We help your pets who are physically challenged, painful or uncomfortable, using professional veterinary care, physical rehabilitation and hydrotherapy, to improve your pet’s quality of life and to provide you with peace of mind.

 Dear Friends and Colleagues
 Before we could blink, we are at the end of February. It has been a whirlwind of a month. Animal Health and Hydro Benoni experienced the busiest January in the history of January’s. Well done!!!

This month, Gütte celebrated her 25th birthday. We wish her a year filled with love, joy, happiness, and prosperity.
Dr Tanya’s nephew bought chocolate and cake spoils for the ladies at AHAH Benoni on Valentine’s Day. They were absolutely delicious. Thank you so much for the spoils. 

We would like to welcome Dr Dani who has joined us as a Rehabilitation Veterinary Intern.

Dr Tanya and her students had their hydrotherapy practical at the beginning of February, held at AHAH Benoni. There was a lot of fun and learning, with a lot of splishing and splashing.
 Bianca is available on certain afternoons at Pierre Van Ryneveld Veterinary Clinic for appointments and treatments. Please contact AHAH
Pretoria to book your session
In this month’s newsletter, we look at what swimming at home with your companion entails. From the introduction to having fun with your companion in the pool.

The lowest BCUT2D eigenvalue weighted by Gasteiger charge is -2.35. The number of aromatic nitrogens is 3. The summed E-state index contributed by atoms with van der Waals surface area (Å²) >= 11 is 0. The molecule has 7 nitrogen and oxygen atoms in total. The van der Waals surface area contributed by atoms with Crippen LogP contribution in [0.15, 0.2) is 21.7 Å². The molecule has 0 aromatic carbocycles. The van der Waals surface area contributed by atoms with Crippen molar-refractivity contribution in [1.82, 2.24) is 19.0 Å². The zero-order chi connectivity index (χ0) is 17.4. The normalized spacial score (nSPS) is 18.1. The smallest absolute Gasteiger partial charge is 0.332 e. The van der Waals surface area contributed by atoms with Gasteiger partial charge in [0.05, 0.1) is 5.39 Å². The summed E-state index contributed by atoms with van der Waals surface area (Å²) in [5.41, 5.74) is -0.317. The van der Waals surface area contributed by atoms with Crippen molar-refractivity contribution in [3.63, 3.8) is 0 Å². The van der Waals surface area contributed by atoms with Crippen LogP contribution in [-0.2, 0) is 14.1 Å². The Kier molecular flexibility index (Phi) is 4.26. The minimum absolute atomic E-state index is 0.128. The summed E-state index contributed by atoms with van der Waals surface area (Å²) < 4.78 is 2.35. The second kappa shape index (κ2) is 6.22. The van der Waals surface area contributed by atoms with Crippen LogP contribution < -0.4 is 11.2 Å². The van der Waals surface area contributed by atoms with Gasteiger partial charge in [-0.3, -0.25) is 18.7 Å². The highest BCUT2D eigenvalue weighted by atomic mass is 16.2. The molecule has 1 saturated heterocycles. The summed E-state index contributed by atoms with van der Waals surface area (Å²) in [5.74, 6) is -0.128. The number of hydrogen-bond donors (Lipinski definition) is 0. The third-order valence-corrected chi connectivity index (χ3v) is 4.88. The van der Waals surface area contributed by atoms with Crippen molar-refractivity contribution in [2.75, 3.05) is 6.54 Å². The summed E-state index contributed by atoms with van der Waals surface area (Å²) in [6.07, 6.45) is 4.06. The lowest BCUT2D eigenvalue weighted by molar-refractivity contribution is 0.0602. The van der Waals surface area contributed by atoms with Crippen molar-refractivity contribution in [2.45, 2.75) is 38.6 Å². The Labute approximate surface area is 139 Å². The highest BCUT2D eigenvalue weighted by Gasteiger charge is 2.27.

Swimming Your Companion at Home

With summer still in full swing and temperatures that are in the high 30’s and low 40’s, many of us will be spending time outside around a pool or dam, weather permitting, of course… This means that our companions will be spending time around bodies of water too. Contrary to popular belief, not all dogs can swim, and a lot of them don’t actually enjoy swimming. Enabling our companions to make this decision for themselves, by safely introducing them to water, is a vital learning curve in their lives, and it shapes our companions feelings about water for the rest of their lives. If our companions have access to, or could potentially have access to, any deep body of water, it is vital that they are shown the basics of how to swim, and how to safely exit the water.Working in a field that uses hydrotherapy every single day, I’ve heard many people say that their puppy was thrown or bumped into water and has been petrified since. Understandably so, these guys truly are petrified and run away at the sight of a pool. If we think  about what that puppy experiences and the association at such a young age, we can understand why a water phobia develops. In our experience, with some patience, guidance, and gentle encouragement, most of these companions can be converted to quite enjoying water.